Over 500,000 Rwandan refugees are currently in Tanzania, most of whom arrived in 1994. Current policy is that they are in Tanzania temporarily awaiting improvement of conditions in Rwanda so that they are able to voluntarily repatriate. This has been the explicit policy of international UN organizations, regional governments, and donor governments. As a result, other solutions to the refugee crisis, especially regional resettlement, are not being explored.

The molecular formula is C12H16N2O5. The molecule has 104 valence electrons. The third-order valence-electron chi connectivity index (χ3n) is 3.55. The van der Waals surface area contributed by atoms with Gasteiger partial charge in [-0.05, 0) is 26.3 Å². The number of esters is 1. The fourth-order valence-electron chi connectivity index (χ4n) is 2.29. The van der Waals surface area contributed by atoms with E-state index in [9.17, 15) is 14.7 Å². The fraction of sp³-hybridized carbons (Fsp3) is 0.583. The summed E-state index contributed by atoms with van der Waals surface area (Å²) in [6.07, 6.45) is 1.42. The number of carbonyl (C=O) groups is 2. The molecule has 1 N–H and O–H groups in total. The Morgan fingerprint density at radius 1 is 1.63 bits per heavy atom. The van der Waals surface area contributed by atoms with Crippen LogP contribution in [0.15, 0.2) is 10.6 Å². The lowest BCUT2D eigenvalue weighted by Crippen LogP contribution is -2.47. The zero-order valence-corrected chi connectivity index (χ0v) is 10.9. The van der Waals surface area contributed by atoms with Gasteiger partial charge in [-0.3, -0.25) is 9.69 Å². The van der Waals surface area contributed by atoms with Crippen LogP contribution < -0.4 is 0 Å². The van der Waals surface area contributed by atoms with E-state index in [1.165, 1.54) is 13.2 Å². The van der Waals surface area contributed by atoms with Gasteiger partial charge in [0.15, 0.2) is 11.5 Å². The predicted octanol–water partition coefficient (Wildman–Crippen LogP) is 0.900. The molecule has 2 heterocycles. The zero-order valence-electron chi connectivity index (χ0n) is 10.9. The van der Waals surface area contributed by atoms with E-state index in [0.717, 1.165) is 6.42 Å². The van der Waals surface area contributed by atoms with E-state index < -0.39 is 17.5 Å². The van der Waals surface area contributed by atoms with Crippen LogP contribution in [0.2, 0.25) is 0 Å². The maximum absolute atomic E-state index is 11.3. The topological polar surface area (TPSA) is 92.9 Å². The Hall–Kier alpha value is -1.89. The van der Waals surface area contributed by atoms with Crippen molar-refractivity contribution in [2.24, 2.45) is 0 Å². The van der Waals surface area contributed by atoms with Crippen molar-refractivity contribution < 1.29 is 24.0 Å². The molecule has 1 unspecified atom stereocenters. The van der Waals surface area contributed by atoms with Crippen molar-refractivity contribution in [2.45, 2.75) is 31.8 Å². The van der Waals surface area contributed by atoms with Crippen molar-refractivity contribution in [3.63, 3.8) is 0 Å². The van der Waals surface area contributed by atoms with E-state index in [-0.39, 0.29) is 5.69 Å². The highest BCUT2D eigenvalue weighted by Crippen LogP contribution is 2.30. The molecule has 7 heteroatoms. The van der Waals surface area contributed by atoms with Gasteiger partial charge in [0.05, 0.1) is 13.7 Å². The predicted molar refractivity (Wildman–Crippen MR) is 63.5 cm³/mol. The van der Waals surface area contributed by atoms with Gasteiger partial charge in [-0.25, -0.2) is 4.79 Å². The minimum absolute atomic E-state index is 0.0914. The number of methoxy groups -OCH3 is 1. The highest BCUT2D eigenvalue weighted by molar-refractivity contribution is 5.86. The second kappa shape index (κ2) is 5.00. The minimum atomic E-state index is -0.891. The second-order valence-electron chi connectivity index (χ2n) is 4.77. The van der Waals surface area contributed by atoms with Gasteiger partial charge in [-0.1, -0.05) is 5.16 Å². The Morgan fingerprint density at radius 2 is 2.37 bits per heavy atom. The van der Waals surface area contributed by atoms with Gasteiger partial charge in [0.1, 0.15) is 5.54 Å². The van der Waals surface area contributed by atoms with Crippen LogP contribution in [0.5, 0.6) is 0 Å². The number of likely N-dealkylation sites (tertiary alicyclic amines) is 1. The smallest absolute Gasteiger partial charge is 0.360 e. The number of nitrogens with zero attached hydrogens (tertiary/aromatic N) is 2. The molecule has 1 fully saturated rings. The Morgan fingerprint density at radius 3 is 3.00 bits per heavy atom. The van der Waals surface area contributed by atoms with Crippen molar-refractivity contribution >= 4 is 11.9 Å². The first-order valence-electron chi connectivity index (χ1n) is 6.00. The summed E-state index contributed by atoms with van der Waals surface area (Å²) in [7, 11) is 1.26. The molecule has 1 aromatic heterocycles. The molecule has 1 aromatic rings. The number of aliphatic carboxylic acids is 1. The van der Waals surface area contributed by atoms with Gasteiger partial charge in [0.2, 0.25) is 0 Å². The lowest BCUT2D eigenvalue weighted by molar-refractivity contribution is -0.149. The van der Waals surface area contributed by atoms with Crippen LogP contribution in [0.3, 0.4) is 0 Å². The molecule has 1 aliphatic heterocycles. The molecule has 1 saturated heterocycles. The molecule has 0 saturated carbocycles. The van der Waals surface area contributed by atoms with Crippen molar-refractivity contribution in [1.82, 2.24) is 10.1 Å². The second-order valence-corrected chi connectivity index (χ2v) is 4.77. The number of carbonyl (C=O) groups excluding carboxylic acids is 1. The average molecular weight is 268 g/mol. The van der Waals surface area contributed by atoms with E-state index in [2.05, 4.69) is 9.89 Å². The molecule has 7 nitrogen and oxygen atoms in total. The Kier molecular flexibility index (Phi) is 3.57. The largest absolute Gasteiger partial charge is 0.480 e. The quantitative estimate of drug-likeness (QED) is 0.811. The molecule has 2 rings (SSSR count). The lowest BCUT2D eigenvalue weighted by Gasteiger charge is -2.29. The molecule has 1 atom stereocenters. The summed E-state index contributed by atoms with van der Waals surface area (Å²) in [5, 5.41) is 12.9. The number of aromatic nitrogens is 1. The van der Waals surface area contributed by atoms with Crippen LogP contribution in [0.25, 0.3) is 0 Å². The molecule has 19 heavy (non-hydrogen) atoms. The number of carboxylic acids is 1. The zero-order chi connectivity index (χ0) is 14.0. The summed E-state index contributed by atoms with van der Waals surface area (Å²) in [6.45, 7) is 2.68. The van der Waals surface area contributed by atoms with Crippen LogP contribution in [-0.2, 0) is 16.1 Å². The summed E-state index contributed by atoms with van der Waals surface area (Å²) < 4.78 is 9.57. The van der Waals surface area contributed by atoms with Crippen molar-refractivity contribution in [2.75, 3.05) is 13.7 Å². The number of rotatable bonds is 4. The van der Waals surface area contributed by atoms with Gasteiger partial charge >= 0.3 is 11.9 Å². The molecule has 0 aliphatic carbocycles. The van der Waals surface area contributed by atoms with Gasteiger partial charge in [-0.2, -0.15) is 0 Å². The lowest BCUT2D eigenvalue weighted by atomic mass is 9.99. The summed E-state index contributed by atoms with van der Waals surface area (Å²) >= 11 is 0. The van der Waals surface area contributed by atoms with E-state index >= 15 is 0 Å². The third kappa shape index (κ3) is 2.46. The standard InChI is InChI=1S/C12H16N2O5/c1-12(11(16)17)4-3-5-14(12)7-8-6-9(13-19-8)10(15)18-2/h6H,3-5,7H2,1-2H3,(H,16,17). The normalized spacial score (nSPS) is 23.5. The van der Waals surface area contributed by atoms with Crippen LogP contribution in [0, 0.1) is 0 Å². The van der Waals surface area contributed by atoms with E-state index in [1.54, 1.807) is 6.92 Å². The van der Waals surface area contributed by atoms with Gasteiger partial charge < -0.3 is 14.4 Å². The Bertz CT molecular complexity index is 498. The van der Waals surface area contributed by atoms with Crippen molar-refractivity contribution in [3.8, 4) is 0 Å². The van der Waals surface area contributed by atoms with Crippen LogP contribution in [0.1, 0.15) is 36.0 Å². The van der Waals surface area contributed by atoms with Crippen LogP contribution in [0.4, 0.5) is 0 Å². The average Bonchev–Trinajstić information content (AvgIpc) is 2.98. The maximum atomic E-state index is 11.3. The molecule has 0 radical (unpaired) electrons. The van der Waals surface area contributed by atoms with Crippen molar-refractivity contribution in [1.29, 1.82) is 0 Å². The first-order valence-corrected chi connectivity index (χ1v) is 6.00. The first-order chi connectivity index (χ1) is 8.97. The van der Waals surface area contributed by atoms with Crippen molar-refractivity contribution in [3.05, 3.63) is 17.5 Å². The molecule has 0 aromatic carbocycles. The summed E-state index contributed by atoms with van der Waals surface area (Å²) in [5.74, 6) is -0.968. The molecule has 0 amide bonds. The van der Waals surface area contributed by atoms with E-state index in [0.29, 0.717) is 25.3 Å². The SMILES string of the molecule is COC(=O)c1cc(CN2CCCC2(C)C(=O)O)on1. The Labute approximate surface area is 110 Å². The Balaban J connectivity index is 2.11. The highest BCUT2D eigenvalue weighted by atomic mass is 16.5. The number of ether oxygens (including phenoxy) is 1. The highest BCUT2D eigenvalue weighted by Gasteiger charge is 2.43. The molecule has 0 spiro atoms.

Unfortunately, voluntary repatriation is unlikely to provide a solution for the millions of refugees living in Tanzania, or for that matter, Zaire. In part, this is because the Rwandan government cannot jeopardize its own political legitimacy by re-admitting opponents of the current RPF regime. More important, though, the post-war Rwandan populations are again growing due to natural increase. This will result in the doubling of the 1993 pre-genocide population as early as 2013. As in the past, this population, should it be in Rwanda, will likely be dependent on agricultural land for subsistence, leading to a resumption of the tensions. As a consequence, it is argued that broader regional solutions involving repatriation and resettlement may be a more appropriate response to the Rwandan refugee crisis.
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